The Dodgers left Pittsburgh, went to Philadelphia. Humorists talked of 154 straight. After the game, talk was just a little more serious. How could the Dodgers lose? Everything they did dovetailed into a pattern of victory.
In Philadelphia after five innings the Dodgers trailed 2-0. But in the sixth inning before anyone was out, Junior Gilliam, Robinson and Snider combined a triple, a walk and a towering home run to put the Dodgers quite suddenly in front, 3-2. And instead of stopping with that, Brooklyn kept on. A hit and two walks loaded the bases with two outs and Pitcher Carl Erskine at bat. Pitchers don't hit, usually, but that night Erskine did. One run scored, and that seemed all as Outfielder Peanuts Lowrey fielded Erskine's single. But Manager Walter Alston, coaching at third, sent Base Runner Sandy Amoros on past third to what seemed a certain out at home. Lowrey's throw was in plenty of time, but far, far wide of the plate, and Alston's gamble paid off in an extra run—that extra run that repeats itself in the Dodger 10-game-victory fabric like a bright golden thread. That extra run was a comfort from the last half of the sixth on, when Relief Pitcher Ed Roebuck took over for an uncertain Erskine. Relief pitching was one of Brooklyn's prime weaknesses last year, particularly after Jim Hughes was overworked into inefficiency. Young Roebuck made his major league debut in Philadelphia, did not allow a hit or a run and left the Dodgers with seven straight victories, enthusiasm and high hopes for a bright future.
The next night in Philadelphia, Roebuck came to the rescue again with gilt-edged relief pitching, stopping the Phillies cold after they had scored six runs in the seventh and eighth innings off Starting Pitcher Newcombe and Relief Pitcher Hughes to close the score to 7-6, a performance terribly reminiscent of Dodger pitching foldups in 1954. Roebuck, however, served to remind Phils and Dodgers alike that this was 1955, and that the Dodgers had won their eighth straight game.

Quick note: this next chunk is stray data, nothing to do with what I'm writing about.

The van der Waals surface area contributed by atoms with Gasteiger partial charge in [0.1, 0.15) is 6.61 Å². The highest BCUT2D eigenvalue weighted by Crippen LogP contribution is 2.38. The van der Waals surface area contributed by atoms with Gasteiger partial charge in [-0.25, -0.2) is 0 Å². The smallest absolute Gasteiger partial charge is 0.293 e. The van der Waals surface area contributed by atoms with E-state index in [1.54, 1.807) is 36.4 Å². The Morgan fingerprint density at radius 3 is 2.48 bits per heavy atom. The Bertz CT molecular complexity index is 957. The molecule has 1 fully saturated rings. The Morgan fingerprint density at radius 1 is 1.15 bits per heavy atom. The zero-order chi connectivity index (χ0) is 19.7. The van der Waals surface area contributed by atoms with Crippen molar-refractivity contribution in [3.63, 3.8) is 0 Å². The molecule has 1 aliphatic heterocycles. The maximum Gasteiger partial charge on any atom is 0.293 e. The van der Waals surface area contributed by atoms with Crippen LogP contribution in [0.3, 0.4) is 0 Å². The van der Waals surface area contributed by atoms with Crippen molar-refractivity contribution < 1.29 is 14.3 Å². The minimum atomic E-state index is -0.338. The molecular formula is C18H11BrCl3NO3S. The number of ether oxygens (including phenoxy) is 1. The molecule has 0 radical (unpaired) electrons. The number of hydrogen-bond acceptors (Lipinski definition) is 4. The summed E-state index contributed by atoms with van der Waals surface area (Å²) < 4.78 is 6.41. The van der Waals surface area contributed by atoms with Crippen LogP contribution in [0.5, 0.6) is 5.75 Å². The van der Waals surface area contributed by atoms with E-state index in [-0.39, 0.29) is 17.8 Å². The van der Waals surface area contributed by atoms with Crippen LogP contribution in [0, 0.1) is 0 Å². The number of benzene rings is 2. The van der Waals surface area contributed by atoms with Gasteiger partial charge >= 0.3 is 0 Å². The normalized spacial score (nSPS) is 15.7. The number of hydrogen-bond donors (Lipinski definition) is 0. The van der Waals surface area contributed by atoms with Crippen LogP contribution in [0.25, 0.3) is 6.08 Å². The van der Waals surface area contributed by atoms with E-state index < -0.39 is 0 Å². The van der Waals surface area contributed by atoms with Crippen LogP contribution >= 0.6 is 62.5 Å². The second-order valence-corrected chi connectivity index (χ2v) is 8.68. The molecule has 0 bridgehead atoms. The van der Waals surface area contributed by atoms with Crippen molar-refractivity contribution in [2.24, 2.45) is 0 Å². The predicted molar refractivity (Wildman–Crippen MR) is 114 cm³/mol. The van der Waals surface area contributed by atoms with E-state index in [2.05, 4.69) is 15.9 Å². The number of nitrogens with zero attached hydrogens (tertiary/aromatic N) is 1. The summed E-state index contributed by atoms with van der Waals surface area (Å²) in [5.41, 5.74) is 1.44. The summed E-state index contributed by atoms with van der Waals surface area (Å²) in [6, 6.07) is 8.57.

Back came the Dodgers to Brooklyn to their storied home—Ebbets Field—to go after the games that would tie and break the consecutive-game record. Back they came to the most inexplicable thing that occurred in their entire run: almost nobody in Brooklyn came out to see them play.
That night, as they utilized seven walks, three hit batsmen and a wild pitch, all donated by Steve Ridzik of the Phillies, to edge Philadelphia 3-2 and tie the record, just 9,942 fans were in Ebbets Field. It was a cold night and television sets in Brooklyn are warm and cozy, and that might have explained it. But the next afternoon the Dodgers went after the new record against Robin Roberts, whose first two appearances of the season had resulted in decisive victories over the Giants. Here was a superb baseball situation, a fine team at the top of its form coming against a great pitcher in peak condition. Surely, now the Flatbush Faithful would jam into Ebbets Field.
Exactly 3,874 came out for the big game. The Dodgers, as proud of their record as good players naturally would be, were stunned.
"What's happened to the crowds?" said Pee Wee Reese. Ten straight wins, and a bush-league attendance in a park that Billy Herman once described as being "like the World Series every day," because the crowds were so big and so noisy. It was unexplainable.
POOR ROBIN ROBERTS
Perhaps in anger, perhaps in resentment, perhaps because they were still playing great baseball, the Dodgers raged against the great Roberts, pasted him with 10 hits, including three home runs, and won the record-breaking 10th straight by a resounding 14-4 score. Once again, an extra bright light shone in Brooklyn, this one held high by Relief Pitcher Joe Black, who had been the Dodgers' key man in the 1952 pennant race but who has had almost nothing on the ball since then. Black relieved starter Russ Meyer in the third and pitched six and two-thirds innings of splendid baseball to gain credit for the win.
It was a glorious day indeed, except for the crowd.